Sixty years ago this week, Pope John XXIII published what would prove to be his final encyclical.
The Italian pope would die less than two months after Pacem in terris was released April 11, 1963.
But why is it still remembered when other, more recent encyclicals have been all but forgotten? The Pillar takes a look.
The shadow of nuclear war
Pacem in terris appeared at one of the most dangerous points in the Cold War, the post-Second World War standoff between the United States and the Soviet Union, and their respective allies.
The encyclical was issued months after the Cuban Missile Crisis, sparked by the Soviet construction of nuclear missile sites on the island within striking range of the U.S. On Oct. 22, 1962, John F. Kennedy — America’s first Catholic president — announced a naval blockade of Cuba in response.
In an address to the nation, Kennedy said: “It shall be the policy of this nation to regard any nuclear missile launched from Cuba against any nation in the Western Hemisphere as an attack by the Soviet Union on the United States, requiring a full retaliatory response upon the Soviet Union.”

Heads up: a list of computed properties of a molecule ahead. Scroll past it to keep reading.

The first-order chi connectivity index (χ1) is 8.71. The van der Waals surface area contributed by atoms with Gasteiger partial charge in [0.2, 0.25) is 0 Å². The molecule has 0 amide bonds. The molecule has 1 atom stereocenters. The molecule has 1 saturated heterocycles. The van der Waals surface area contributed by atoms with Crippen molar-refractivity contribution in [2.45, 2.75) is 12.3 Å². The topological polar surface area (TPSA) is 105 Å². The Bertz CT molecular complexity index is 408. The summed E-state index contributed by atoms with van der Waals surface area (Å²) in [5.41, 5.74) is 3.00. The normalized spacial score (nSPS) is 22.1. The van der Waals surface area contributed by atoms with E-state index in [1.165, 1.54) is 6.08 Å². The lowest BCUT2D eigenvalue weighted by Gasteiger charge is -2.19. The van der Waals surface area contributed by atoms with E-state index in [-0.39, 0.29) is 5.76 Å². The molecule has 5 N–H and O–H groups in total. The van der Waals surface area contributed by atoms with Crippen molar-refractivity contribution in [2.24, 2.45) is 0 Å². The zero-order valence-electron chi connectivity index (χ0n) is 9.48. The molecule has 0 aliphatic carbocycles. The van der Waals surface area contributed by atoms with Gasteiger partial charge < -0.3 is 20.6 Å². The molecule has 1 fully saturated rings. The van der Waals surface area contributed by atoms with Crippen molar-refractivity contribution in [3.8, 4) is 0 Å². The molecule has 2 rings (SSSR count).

On Oct. 25, John XXIII, who had opened the Second Vatican Council two weeks earlier, addressed the crisis in a radio broadcast.
“We beg all governments not to remain deaf to this cry of humanity,” he said in French, the premiere language of diplomacy. “That they do all that is in their power to save peace. They will thus spare the world from the horrors of a war whose terrifying consequences no one can predict.”
“That they continue discussions, as this loyal and open behavior has great value as a witness of everyone’s conscience and before history. Promoting, favoring, accepting conversations, at all levels and in any time, is a rule of wisdom and prudence which attracts the blessings of heaven and earth.”